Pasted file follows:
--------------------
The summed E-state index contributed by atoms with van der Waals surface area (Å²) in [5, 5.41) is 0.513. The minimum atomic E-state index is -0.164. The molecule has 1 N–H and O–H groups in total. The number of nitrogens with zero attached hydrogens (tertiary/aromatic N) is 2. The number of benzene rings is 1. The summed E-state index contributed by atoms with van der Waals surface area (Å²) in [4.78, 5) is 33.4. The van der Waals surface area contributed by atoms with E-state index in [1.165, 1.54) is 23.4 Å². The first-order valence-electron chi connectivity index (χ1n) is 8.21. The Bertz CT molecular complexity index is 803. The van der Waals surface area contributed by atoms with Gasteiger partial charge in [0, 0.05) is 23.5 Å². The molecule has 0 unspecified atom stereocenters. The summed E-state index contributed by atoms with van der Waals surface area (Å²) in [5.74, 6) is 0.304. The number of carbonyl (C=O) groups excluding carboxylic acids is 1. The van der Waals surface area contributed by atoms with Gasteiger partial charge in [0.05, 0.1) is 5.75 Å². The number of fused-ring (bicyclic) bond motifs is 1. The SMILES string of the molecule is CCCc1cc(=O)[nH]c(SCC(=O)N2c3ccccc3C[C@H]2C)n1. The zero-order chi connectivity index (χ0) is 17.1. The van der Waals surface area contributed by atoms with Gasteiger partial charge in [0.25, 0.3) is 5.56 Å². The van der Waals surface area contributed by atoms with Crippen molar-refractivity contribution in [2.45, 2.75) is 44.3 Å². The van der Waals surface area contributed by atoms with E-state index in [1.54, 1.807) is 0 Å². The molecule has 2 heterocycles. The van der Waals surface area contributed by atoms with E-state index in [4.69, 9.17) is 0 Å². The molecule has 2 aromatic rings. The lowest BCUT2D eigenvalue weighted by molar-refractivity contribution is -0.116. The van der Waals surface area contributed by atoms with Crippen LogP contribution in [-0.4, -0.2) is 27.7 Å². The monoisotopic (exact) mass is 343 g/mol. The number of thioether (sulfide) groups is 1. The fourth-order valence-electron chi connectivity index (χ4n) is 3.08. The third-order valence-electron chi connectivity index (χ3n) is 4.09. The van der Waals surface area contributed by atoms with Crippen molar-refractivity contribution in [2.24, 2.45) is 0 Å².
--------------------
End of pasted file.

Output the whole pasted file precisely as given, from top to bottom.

The summed E-state index contributed by atoms with van der Waals surface area (Å²) in [5, 5.41) is 0.513. The minimum atomic E-state index is -0.164. The molecule has 1 N–H and O–H groups in total. The number of nitrogens with zero attached hydrogens (tertiary/aromatic N) is 2. The number of benzene rings is 1. The summed E-state index contributed by atoms with van der Waals surface area (Å²) in [4.78, 5) is 33.4. The van der Waals surface area contributed by atoms with E-state index in [1.165, 1.54) is 23.4 Å². The first-order valence-electron chi connectivity index (χ1n) is 8.21. The Bertz CT molecular complexity index is 803. The van der Waals surface area contributed by atoms with Gasteiger partial charge in [0, 0.05) is 23.5 Å². The molecule has 0 unspecified atom stereocenters. The summed E-state index contributed by atoms with van der Waals surface area (Å²) in [5.74, 6) is 0.304. The number of carbonyl (C=O) groups excluding carboxylic acids is 1. The van der Waals surface area contributed by atoms with Gasteiger partial charge in [0.05, 0.1) is 5.75 Å². The number of fused-ring (bicyclic) bond motifs is 1. The SMILES string of the molecule is CCCc1cc(=O)[nH]c(SCC(=O)N2c3ccccc3C[C@H]2C)n1. The zero-order chi connectivity index (χ0) is 17.1. The van der Waals surface area contributed by atoms with Gasteiger partial charge in [0.25, 0.3) is 5.56 Å². The van der Waals surface area contributed by atoms with Crippen molar-refractivity contribution in [2.45, 2.75) is 44.3 Å². The van der Waals surface area contributed by atoms with E-state index in [1.54, 1.807) is 0 Å². The molecule has 2 heterocycles. The van der Waals surface area contributed by atoms with E-state index in [4.69, 9.17) is 0 Å². The molecule has 2 aromatic rings. The lowest BCUT2D eigenvalue weighted by molar-refractivity contribution is -0.116. The van der Waals surface area contributed by atoms with Crippen LogP contribution in [-0.4, -0.2) is 27.7 Å². The monoisotopic (exact) mass is 343 g/mol. The number of thioether (sulfide) groups is 1. The fourth-order valence-electron chi connectivity index (χ4n) is 3.08. The third-order valence-electron chi connectivity index (χ3n) is 4.09. The van der Waals surface area contributed by atoms with Crippen molar-refractivity contribution in [2.24, 2.45) is 0 Å².